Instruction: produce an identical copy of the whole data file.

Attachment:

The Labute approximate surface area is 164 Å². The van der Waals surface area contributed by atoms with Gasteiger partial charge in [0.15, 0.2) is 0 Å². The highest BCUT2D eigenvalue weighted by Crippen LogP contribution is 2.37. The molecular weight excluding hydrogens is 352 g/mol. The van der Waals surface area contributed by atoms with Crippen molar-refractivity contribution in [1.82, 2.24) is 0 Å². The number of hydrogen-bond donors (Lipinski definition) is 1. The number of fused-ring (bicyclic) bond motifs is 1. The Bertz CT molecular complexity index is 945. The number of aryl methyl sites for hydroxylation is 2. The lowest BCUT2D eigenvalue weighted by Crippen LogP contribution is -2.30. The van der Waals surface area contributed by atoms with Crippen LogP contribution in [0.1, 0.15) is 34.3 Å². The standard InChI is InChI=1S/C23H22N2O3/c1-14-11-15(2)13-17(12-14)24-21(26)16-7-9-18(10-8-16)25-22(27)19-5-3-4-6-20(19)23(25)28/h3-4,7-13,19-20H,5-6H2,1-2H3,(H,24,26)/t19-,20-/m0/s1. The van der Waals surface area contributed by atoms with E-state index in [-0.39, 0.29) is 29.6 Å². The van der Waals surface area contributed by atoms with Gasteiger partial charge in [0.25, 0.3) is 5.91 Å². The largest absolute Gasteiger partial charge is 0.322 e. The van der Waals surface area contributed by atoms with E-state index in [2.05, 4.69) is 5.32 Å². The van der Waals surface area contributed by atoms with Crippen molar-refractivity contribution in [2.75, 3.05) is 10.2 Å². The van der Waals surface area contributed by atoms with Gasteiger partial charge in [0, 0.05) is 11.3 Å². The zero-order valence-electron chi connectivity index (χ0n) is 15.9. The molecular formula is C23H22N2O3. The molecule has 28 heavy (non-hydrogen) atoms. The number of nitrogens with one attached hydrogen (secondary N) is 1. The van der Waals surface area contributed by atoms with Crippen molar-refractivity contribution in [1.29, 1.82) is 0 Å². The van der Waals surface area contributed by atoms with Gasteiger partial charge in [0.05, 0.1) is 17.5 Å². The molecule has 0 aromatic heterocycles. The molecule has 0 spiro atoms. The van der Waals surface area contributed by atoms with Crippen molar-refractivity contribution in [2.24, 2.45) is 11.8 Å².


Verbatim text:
The Labute approximate surface area is 164 Å². The van der Waals surface area contributed by atoms with Gasteiger partial charge in [0.15, 0.2) is 0 Å². The highest BCUT2D eigenvalue weighted by Crippen LogP contribution is 2.37. The molecular weight excluding hydrogens is 352 g/mol. The van der Waals surface area contributed by atoms with Crippen molar-refractivity contribution in [1.82, 2.24) is 0 Å². The number of hydrogen-bond donors (Lipinski definition) is 1. The number of fused-ring (bicyclic) bond motifs is 1. The Bertz CT molecular complexity index is 945. The number of aryl methyl sites for hydroxylation is 2. The lowest BCUT2D eigenvalue weighted by Crippen LogP contribution is -2.30. The van der Waals surface area contributed by atoms with Crippen LogP contribution in [0.1, 0.15) is 34.3 Å². The standard InChI is InChI=1S/C23H22N2O3/c1-14-11-15(2)13-17(12-14)24-21(26)16-7-9-18(10-8-16)25-22(27)19-5-3-4-6-20(19)23(25)28/h3-4,7-13,19-20H,5-6H2,1-2H3,(H,24,26)/t19-,20-/m0/s1. The van der Waals surface area contributed by atoms with E-state index in [-0.39, 0.29) is 29.6 Å². The van der Waals surface area contributed by atoms with Gasteiger partial charge in [0.25, 0.3) is 5.91 Å². The largest absolute Gasteiger partial charge is 0.322 e. The van der Waals surface area contributed by atoms with E-state index in [2.05, 4.69) is 5.32 Å². The van der Waals surface area contributed by atoms with Crippen molar-refractivity contribution in [2.75, 3.05) is 10.2 Å². The van der Waals surface area contributed by atoms with Gasteiger partial charge in [0, 0.05) is 11.3 Å². The zero-order valence-electron chi connectivity index (χ0n) is 15.9. The molecular formula is C23H22N2O3. The molecule has 28 heavy (non-hydrogen) atoms. The number of nitrogens with one attached hydrogen (secondary N) is 1. The van der Waals surface area contributed by atoms with Crippen molar-refractivity contribution in [1.29, 1.82) is 0 Å². The van der Waals surface area contributed by atoms with Gasteiger partial charge in [0.05, 0.1) is 17.5 Å². The molecule has 0 aromatic heterocycles. The molecule has 0 spiro atoms. The van der Waals surface area contributed by atoms with Crippen molar-refractivity contribution in [2.24, 2.45) is 11.8 Å².